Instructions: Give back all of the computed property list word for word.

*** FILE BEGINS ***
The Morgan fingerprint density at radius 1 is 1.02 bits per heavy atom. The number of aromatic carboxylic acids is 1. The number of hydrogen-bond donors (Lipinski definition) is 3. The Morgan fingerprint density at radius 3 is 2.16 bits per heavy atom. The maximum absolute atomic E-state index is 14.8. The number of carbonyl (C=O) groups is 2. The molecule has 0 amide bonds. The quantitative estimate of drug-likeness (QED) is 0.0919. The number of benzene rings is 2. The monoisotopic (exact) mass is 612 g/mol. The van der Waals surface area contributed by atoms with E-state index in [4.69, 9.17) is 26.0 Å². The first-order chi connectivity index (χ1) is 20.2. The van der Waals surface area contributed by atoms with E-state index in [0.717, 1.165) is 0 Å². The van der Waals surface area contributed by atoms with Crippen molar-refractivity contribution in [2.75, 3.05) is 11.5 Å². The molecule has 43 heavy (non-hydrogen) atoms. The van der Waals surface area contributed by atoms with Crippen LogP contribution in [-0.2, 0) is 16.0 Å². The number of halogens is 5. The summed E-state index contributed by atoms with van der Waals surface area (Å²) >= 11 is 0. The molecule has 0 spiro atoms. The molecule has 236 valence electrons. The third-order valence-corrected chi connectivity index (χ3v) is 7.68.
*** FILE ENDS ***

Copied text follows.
The Morgan fingerprint density at radius 1 is 1.02 bits per heavy atom. The number of aromatic carboxylic acids is 1. The number of hydrogen-bond donors (Lipinski definition) is 3. The Morgan fingerprint density at radius 3 is 2.16 bits per heavy atom. The maximum absolute atomic E-state index is 14.8. The number of carbonyl (C=O) groups is 2. The molecule has 0 amide bonds. The quantitative estimate of drug-likeness (QED) is 0.0919. The number of benzene rings is 2. The monoisotopic (exact) mass is 612 g/mol. The van der Waals surface area contributed by atoms with E-state index in [4.69, 9.17) is 26.0 Å². The first-order chi connectivity index (χ1) is 20.2. The van der Waals surface area contributed by atoms with E-state index in [0.717, 1.165) is 0 Å². The van der Waals surface area contributed by atoms with Crippen molar-refractivity contribution in [2.75, 3.05) is 11.5 Å². The molecule has 43 heavy (non-hydrogen) atoms. The van der Waals surface area contributed by atoms with Crippen LogP contribution in [-0.2, 0) is 16.0 Å². The number of halogens is 5. The summed E-state index contributed by atoms with van der Waals surface area (Å²) >= 11 is 0. The molecule has 0 spiro atoms. The molecule has 236 valence electrons. The third-order valence-corrected chi connectivity index (χ3v) is 7.68.